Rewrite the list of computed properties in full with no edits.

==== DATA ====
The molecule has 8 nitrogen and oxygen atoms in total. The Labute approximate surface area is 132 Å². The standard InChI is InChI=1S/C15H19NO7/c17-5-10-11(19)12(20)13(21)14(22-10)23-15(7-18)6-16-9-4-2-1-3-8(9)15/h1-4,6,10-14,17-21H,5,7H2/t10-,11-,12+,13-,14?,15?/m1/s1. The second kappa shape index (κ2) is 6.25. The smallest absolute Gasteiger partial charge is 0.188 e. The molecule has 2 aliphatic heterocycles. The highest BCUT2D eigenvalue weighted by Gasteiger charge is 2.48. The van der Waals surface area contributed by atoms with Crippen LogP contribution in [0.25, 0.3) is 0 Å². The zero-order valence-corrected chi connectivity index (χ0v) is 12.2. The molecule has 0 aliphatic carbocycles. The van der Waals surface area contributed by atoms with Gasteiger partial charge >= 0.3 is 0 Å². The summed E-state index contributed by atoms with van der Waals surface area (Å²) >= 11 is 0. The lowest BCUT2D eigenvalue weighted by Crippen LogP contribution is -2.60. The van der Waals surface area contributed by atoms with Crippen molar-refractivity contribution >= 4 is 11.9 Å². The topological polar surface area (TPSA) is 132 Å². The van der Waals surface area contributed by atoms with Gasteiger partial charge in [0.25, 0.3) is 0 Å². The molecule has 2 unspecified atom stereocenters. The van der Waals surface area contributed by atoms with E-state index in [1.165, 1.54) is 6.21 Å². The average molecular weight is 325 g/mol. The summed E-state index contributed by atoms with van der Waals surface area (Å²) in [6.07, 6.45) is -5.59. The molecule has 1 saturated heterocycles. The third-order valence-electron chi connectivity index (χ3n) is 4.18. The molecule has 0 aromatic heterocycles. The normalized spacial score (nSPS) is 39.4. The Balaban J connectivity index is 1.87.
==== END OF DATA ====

The molecule has 8 nitrogen and oxygen atoms in total. The Labute approximate surface area is 132 Å². The standard InChI is InChI=1S/C15H19NO7/c17-5-10-11(19)12(20)13(21)14(22-10)23-15(7-18)6-16-9-4-2-1-3-8(9)15/h1-4,6,10-14,17-21H,5,7H2/t10-,11-,12+,13-,14?,15?/m1/s1. The second kappa shape index (κ2) is 6.25. The smallest absolute Gasteiger partial charge is 0.188 e. The molecule has 2 aliphatic heterocycles. The highest BCUT2D eigenvalue weighted by Gasteiger charge is 2.48. The van der Waals surface area contributed by atoms with Crippen LogP contribution in [0.25, 0.3) is 0 Å². The zero-order valence-corrected chi connectivity index (χ0v) is 12.2. The molecule has 0 aliphatic carbocycles. The van der Waals surface area contributed by atoms with Gasteiger partial charge >= 0.3 is 0 Å². The summed E-state index contributed by atoms with van der Waals surface area (Å²) >= 11 is 0. The lowest BCUT2D eigenvalue weighted by Crippen LogP contribution is -2.60. The van der Waals surface area contributed by atoms with Crippen molar-refractivity contribution >= 4 is 11.9 Å². The topological polar surface area (TPSA) is 132 Å². The van der Waals surface area contributed by atoms with Gasteiger partial charge in [0.25, 0.3) is 0 Å². The molecule has 2 unspecified atom stereocenters. The van der Waals surface area contributed by atoms with E-state index in [1.165, 1.54) is 6.21 Å². The average molecular weight is 325 g/mol. The summed E-state index contributed by atoms with van der Waals surface area (Å²) in [6.07, 6.45) is -5.59. The molecule has 1 saturated heterocycles. The third-order valence-electron chi connectivity index (χ3n) is 4.18. The molecule has 0 aromatic heterocycles. The normalized spacial score (nSPS) is 39.4. The Balaban J connectivity index is 1.87.